In my mind, a Facebook relationship based just on a bed of comments would be a lie; it becomes a truth when the individuals meet. I have always preferred the physical face-to-face kind of interaction when making new friends. When I have turned down people in the past, I tried to explain I didn't agree with such virtual long distance relationships, and didn't want to be the cause of prolonged, unnecessary heartache.

I haven't written about these problems from a personal view for a long time, as I was under the misguided impression that a man had to be a gentleman about certain issues when dealing with women, and save their feelings. But if the same respect isn't reciprocated, then as long my response isn't disrespectful, I think I have a right to tell it like it is.

Not because a few irritant actions actually even bothered me enough to spend three seconds of mental power on them, but because it may carry lessons for us all in our future interactions with people.

The Dark Side of Sociability

The best vehicle for men and women to communicate with each other is honesty, and effective communication needs trust. Trust can only be built through time. It's common sense, but one that needs to be taught along with the technology that allows us to hook up at the click of a button.

And though there are networking sites that generate the social glue of trust between strangers, these need to be in the right environment.

The fact of it is, social networking - especially closer to home - has a more sinister aspect to it, with claims that it gives young people a lackadaisical attitude towards sex, and sexual partners.

What exactly does it do to us when we take our sex lives - which major sections of society tell us we need to keep behind closed doors - online? Do it and then delete it seems to have become the default for many.

Having fun in this ephemera, and the freedom to do that, I am all for. But sex takes mature responsibility; it requires an adult respect for our bodies. There has already been some investigation into how the sex lives of young people, who rely on social networking sites, the latest mobile technology and webcams, is changing. Some believe it is harming the way we view human relationships.

I assume this is why some countries are looking to block these networks, and their respective apps, as protective measures, but a blanket ban only serves as a crackdown on the freedom of speech and information. What needs to be taught is responsibility, respect and recognition that what we do online has far reaching consequences. For instance, we can no longer "slag off" people online and hope to get away with it.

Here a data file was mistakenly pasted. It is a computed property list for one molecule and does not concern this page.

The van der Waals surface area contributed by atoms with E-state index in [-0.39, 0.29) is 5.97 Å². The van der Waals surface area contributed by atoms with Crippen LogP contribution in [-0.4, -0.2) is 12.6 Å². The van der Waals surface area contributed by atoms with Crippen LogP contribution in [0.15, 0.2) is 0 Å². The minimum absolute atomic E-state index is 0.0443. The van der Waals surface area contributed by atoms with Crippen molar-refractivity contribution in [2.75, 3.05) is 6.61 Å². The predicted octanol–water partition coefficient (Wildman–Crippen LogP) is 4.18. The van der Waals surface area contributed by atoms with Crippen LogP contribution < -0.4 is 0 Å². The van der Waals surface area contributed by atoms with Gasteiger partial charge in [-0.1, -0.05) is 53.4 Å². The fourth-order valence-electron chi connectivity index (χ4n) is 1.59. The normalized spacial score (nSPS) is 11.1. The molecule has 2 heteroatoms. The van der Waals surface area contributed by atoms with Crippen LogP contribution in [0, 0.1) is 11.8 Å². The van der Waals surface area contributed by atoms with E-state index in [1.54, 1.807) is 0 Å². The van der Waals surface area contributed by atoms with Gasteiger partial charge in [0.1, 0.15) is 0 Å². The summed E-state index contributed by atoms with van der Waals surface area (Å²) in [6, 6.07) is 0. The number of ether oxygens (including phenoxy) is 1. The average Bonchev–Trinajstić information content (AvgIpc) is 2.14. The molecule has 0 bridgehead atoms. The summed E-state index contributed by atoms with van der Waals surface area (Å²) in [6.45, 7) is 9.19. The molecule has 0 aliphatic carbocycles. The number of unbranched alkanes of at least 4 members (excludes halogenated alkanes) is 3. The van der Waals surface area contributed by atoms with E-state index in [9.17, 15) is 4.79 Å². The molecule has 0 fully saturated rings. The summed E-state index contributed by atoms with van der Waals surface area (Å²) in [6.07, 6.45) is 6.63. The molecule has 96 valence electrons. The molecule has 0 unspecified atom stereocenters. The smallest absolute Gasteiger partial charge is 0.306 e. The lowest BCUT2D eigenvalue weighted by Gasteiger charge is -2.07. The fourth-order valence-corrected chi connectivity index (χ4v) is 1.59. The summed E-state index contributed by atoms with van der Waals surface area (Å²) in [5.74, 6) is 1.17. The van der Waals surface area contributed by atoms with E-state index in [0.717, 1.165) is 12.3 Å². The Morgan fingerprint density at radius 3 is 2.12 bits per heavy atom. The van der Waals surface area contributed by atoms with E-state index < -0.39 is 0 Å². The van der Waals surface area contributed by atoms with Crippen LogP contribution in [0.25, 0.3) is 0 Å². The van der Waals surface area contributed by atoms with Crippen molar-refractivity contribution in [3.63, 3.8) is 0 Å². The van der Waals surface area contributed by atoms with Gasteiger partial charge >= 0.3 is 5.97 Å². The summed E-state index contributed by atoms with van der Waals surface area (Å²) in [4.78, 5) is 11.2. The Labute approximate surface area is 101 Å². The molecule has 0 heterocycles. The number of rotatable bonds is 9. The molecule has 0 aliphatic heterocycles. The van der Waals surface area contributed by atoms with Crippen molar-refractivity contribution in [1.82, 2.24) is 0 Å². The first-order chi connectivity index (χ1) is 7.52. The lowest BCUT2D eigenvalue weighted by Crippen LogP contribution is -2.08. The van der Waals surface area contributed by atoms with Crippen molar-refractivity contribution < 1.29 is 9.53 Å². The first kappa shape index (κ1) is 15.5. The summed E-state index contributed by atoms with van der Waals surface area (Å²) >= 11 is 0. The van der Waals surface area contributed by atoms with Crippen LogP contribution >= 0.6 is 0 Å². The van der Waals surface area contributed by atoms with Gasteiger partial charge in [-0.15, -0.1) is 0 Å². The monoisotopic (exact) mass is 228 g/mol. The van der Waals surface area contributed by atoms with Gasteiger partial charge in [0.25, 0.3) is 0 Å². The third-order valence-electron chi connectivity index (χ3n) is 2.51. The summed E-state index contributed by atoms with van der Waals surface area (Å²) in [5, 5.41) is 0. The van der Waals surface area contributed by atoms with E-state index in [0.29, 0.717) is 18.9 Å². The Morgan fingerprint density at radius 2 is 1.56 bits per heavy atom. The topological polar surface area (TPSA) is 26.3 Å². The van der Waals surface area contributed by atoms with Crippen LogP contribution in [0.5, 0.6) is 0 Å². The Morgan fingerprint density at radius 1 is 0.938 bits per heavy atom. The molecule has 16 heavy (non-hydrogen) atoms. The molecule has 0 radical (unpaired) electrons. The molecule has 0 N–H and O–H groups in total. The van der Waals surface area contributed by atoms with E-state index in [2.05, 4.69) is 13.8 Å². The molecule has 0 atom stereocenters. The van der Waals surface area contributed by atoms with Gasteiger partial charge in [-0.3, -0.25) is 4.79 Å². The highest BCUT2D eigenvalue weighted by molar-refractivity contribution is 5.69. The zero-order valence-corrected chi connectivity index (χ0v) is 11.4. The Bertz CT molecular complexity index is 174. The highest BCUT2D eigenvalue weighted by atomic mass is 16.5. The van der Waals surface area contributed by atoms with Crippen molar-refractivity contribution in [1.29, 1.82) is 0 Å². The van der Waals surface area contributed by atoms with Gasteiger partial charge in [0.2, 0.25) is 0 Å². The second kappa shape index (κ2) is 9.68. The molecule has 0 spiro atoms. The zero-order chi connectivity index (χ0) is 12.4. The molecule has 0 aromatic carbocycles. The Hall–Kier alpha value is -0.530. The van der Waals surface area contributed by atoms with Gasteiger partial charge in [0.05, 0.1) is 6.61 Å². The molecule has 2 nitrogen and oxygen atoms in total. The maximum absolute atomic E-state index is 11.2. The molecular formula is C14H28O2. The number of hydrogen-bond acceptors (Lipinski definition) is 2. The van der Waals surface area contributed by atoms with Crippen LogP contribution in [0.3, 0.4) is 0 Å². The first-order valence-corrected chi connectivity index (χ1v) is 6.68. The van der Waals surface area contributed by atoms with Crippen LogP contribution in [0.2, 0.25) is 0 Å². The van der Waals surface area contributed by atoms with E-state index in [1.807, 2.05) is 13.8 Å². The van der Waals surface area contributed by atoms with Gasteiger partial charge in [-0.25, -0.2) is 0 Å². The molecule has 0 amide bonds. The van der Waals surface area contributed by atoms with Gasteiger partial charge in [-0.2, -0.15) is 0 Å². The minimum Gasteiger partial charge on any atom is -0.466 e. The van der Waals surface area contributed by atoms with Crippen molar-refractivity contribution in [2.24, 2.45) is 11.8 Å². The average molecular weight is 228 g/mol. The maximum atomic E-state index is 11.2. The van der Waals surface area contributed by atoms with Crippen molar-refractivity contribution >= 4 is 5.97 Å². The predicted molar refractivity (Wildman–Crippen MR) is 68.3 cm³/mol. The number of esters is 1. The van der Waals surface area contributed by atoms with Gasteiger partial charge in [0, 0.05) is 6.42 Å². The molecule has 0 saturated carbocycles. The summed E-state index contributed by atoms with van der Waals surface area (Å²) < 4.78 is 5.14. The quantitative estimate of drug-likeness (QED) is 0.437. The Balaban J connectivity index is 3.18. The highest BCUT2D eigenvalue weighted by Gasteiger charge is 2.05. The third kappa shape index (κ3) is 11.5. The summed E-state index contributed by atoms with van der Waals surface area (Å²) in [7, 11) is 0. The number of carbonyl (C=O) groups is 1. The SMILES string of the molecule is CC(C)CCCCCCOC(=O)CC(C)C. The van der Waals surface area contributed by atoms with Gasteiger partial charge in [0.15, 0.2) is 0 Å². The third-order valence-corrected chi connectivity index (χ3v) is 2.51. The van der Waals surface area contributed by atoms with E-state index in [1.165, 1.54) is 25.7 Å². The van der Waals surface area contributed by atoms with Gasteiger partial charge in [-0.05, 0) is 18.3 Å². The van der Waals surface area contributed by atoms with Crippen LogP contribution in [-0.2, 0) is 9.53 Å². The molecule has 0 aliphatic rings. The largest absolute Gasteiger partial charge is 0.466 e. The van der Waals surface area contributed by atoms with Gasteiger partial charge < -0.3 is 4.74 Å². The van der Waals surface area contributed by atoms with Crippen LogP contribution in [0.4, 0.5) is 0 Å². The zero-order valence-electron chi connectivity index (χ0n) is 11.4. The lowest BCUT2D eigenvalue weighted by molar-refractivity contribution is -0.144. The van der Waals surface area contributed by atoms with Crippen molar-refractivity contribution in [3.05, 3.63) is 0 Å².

I work with many women in a professional capacity and show great respect for their position and character. I have many women friends, too, and it is interesting that the only problems I have ever encountered with certain women is online. In my online capacity, all I have tried to do is help people come closer to understanding with my translations, and yet it has had some unwelcome attention.

It's probable that, because I wasn't born with a smartphone in my hands, or a Facebook profile in place of a birth certificate, I'm not attune to this online way of making friends.

I mean real friends, not fake ones, because to me, the worse examples of social networking suggest that we're creating individuals who don't know how to reach out to each other. Naturally with my social experiences online I have connected with, helped and been honoured to meet some amazing people, but to me a friend is something separate than a network entity which can be created at the click of a button. More so when there is the potential for that friendship to deepen.

Moreover, while connecting internationally is great for promoting unity, when have "holiday romances" ever lasted? Maybe I couldn't be bothered to communicate it properly. Maybe I was too much of a gentleman to say, look you're too fat, thin, etc, not my type (not that I have a type). Or maybe I haven't attuned myself to it, because there is going to come a time when people are going to realise we need to look for love firstly in ourselves, and then by looking people in the eye. Because it's harder to lie that way than by posting a few delusions on Facebook.

I have tried to be a gentleman about it in the past when problems have arisen, but the few women who took it personally decided to throw their dignity out the window - and I again assume because it was a virtual one.

When someone is not looking you in the eye, is miles away, and not very real to you (except in your own head) then you will act differently than you would in your daily life. So, I have dealt with this bitterness, resulting from the basic kindness I tried to show, by not responding in kind.

But I have often wondered, had I led them on and "used" them emotionally or physically instead, whether I would now be faced with less bitterness than I have been shown.

Again, it is the culture we live in, and I accept that - but we denigrate ourselves when we denigrate each other. I have stuck steadfast to these principles, because it takes away any reason to lie or boast or brag. I am not here to catch your attention or entertain you. Or to get into your pants. In short, I have no reason to lie.

To me it's inconceivable why people sometimes prefer lies to the truth - but truth can evaporate. Liars do not fear the truth if there are enough liars to collaborate. Even "good people" that remain silent over a lie are in effect collaborating to it. Silence is taken as a signal of guilt, and then everyone is guilty.

And if I am a guilty man, my crime is in daring to believe that the truth will out, and that no one lie can live forever.

I believe it still. Much as you try to bury it, the truth will outlast us, because one day you will die, and your lies will become the dust we are all destined to become.

It's the truth that will remain.

Violence is a Virtual Blip

On our individual paths towards that truth, today we are still struggling with the lies told to us throughout history - but in evolutionary terms, we are a blip.